Have you hit the curb recently? I asked this because if you have, it may be time to check your rim or wheel. Even a small dink in the metal can make the wheel misshapen. Once again, it is more noticeable at lower speeds as you feel every wheel’s rotation. At higher speeds, the wobble becomes less pronounced as the wheel spins a lot more quickly. 

Bad Wheel Bearing

Are you hearing a grinding noise on each rotation? If so, it could indicate your wheel bearings are bad. Rarely do they cause wheels to wobble, but they can on some occasions when they have been left bad for too long.

A simple test is to raise the wheel of your car from the ground and then hold it in both hands in positions 9 and 3 and then 12 and 66 on a clock face and push and pull the wheel.

A bad wheel bearing will allow ‘play’ between the wheel and the assembly, and a wobble ensues when the bearing gets very worn.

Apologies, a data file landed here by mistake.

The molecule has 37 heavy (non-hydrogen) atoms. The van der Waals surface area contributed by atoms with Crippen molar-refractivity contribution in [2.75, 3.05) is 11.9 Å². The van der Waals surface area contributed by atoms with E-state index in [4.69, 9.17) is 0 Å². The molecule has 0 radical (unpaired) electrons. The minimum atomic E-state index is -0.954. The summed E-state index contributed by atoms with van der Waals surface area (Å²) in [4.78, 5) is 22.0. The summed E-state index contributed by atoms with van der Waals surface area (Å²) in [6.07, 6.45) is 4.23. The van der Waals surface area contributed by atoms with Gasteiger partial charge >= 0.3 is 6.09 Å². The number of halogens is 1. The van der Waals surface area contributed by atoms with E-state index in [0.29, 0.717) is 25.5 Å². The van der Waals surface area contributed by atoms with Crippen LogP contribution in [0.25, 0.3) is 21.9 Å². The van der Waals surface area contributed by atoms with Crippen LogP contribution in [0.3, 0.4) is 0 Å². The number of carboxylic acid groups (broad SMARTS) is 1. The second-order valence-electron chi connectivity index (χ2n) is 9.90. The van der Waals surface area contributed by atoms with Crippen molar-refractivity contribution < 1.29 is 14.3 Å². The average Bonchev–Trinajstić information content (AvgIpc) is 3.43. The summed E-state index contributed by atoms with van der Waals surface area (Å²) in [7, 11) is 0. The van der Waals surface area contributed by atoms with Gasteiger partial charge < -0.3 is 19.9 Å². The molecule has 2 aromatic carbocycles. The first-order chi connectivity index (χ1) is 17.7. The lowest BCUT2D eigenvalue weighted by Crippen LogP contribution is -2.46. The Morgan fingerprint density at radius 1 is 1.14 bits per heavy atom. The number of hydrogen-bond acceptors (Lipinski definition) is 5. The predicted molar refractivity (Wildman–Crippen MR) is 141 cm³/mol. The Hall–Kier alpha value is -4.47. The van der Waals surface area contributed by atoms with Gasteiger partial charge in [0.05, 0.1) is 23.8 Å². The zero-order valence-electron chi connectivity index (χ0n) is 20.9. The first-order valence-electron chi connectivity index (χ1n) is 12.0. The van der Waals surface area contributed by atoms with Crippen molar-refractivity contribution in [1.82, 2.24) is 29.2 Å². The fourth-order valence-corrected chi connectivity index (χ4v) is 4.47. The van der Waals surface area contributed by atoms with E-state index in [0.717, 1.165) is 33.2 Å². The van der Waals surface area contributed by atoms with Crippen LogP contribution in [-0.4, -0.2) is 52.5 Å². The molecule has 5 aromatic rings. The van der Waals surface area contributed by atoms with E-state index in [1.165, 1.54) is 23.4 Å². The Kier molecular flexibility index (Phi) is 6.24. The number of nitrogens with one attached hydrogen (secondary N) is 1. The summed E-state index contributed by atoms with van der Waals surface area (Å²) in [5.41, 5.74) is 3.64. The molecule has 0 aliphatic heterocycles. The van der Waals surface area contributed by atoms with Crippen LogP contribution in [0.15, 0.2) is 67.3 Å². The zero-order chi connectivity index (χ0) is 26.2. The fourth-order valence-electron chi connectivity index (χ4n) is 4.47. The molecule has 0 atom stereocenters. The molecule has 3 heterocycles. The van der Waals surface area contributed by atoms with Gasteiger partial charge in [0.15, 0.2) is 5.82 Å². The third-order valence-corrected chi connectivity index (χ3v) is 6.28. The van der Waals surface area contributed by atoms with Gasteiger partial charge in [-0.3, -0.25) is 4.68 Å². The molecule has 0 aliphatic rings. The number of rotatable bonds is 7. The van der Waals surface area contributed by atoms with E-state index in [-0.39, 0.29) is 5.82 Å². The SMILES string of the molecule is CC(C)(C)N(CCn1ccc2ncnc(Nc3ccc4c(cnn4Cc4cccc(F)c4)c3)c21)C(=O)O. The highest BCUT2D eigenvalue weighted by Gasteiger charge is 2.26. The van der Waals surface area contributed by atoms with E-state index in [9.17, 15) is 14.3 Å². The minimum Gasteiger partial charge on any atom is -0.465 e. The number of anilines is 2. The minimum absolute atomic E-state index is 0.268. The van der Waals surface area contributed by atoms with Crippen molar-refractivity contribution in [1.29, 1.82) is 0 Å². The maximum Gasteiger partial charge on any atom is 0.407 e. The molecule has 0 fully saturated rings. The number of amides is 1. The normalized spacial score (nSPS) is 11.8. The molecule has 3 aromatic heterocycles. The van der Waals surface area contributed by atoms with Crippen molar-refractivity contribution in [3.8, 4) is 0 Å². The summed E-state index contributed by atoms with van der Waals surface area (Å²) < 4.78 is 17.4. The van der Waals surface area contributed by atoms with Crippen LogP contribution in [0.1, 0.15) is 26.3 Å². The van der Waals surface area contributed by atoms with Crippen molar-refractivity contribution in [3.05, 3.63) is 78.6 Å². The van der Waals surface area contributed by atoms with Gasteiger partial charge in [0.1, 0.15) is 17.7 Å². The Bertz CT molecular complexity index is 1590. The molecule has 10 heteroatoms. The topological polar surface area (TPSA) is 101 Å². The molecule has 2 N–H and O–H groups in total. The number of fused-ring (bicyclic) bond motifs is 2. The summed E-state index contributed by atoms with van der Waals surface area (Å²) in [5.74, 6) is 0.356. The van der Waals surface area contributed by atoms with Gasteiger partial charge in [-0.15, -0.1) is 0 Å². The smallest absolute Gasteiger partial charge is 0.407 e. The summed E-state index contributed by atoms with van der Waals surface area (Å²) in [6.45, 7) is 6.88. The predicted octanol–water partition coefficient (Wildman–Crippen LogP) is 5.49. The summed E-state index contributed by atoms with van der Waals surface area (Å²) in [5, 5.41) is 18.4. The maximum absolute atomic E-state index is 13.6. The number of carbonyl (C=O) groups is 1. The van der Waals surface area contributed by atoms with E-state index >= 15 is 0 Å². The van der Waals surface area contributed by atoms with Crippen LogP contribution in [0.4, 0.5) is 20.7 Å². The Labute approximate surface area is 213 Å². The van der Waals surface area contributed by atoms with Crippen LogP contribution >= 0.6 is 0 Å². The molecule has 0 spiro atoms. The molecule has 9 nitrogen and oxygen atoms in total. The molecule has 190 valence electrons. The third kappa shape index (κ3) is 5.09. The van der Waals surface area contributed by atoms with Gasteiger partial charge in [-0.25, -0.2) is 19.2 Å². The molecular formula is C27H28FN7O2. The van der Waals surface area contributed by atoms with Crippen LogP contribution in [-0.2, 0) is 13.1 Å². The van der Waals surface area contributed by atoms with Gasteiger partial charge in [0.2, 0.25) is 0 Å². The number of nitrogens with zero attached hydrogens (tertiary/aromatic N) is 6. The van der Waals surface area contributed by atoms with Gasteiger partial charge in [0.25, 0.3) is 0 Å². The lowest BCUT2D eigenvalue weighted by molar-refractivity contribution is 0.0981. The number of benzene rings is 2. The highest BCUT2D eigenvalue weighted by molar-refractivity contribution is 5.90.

Wheel Spacers

Wheel spacers are used to extend the tires out from the axle. Many younger drivers like this modification as it is cheap and easy to do and makes the car look more sporty.

The first thing to do would be to check they are still fitted correctly on the axle. Any slight deviation or looseness can cause the delicate balance of your car to be disturbed and can create a wobble.

Loose Wheel Nuts

If you’ve changed a tire recently or a car shop has done it for you, get a wrench and check that your wheel nuts aren’t loose. Most car shops recommend that after fitting a new tire, you check the wheel nuts are tightened or at least checked after 100 miles after having your tires replaced.

Wrong Torque

Did you know that your wheels can be over-tightened? Car shops use a manufacturer’s guide to tell them how tight to torque the wheel nuts on your car.

An over-tightened nut can mean that friction is building up on one wheel and is not rotating as well as it should be. Once again, this will be more noticeable at lower speeds but diminish as you start driving faster.

One problem with over-tightened wheel nuts is that they can cause friction and heat on the affected wheel.

Low Tire Pressure

Low tire pressure is unlikely to cause any wobbling either at high or low speeds.

Tire Balancing